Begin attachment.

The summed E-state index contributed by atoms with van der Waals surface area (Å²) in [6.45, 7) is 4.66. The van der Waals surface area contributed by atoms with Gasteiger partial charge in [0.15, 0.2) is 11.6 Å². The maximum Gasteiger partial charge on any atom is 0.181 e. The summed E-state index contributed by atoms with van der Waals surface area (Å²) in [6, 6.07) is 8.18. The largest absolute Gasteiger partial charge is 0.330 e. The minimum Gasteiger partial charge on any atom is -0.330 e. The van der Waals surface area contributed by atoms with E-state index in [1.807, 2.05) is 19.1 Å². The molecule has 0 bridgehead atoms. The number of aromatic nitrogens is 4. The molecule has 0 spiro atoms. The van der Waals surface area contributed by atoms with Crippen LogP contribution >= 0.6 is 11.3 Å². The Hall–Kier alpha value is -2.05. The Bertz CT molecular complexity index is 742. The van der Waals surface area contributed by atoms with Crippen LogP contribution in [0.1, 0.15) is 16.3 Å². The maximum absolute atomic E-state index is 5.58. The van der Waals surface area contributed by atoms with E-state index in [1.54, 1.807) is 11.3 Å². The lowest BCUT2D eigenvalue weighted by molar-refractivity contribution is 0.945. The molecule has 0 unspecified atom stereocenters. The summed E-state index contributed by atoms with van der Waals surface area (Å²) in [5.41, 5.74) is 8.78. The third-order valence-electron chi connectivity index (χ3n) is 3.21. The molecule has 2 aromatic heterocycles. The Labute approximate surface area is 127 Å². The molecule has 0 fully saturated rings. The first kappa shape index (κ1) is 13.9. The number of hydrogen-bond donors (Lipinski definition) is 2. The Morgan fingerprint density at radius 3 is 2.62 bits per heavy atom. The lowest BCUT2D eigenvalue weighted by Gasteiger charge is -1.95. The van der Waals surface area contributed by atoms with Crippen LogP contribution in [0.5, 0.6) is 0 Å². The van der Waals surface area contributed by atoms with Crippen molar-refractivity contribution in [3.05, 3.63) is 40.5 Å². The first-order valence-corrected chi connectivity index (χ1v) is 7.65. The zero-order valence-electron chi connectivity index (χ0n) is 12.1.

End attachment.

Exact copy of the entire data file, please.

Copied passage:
The summed E-state index contributed by atoms with van der Waals surface area (Å²) in [6.45, 7) is 4.66. The van der Waals surface area contributed by atoms with Gasteiger partial charge in [0.15, 0.2) is 11.6 Å². The maximum Gasteiger partial charge on any atom is 0.181 e. The summed E-state index contributed by atoms with van der Waals surface area (Å²) in [6, 6.07) is 8.18. The largest absolute Gasteiger partial charge is 0.330 e. The minimum Gasteiger partial charge on any atom is -0.330 e. The van der Waals surface area contributed by atoms with E-state index in [1.807, 2.05) is 19.1 Å². The molecule has 0 bridgehead atoms. The number of aromatic nitrogens is 4. The molecule has 0 spiro atoms. The van der Waals surface area contributed by atoms with Crippen LogP contribution >= 0.6 is 11.3 Å². The Hall–Kier alpha value is -2.05. The Bertz CT molecular complexity index is 742. The van der Waals surface area contributed by atoms with Crippen LogP contribution in [0.1, 0.15) is 16.3 Å². The maximum absolute atomic E-state index is 5.58. The van der Waals surface area contributed by atoms with E-state index in [1.54, 1.807) is 11.3 Å². The lowest BCUT2D eigenvalue weighted by molar-refractivity contribution is 0.945. The molecule has 0 unspecified atom stereocenters. The summed E-state index contributed by atoms with van der Waals surface area (Å²) in [5.41, 5.74) is 8.78. The third-order valence-electron chi connectivity index (χ3n) is 3.21. The molecule has 2 aromatic heterocycles. The Labute approximate surface area is 127 Å². The molecule has 0 fully saturated rings. The first kappa shape index (κ1) is 13.9. The number of hydrogen-bond donors (Lipinski definition) is 2. The Morgan fingerprint density at radius 3 is 2.62 bits per heavy atom. The lowest BCUT2D eigenvalue weighted by Gasteiger charge is -1.95. The van der Waals surface area contributed by atoms with Crippen LogP contribution in [0.5, 0.6) is 0 Å². The van der Waals surface area contributed by atoms with Crippen molar-refractivity contribution in [3.05, 3.63) is 40.5 Å². The first-order valence-corrected chi connectivity index (χ1v) is 7.65. The zero-order valence-electron chi connectivity index (χ0n) is 12.1.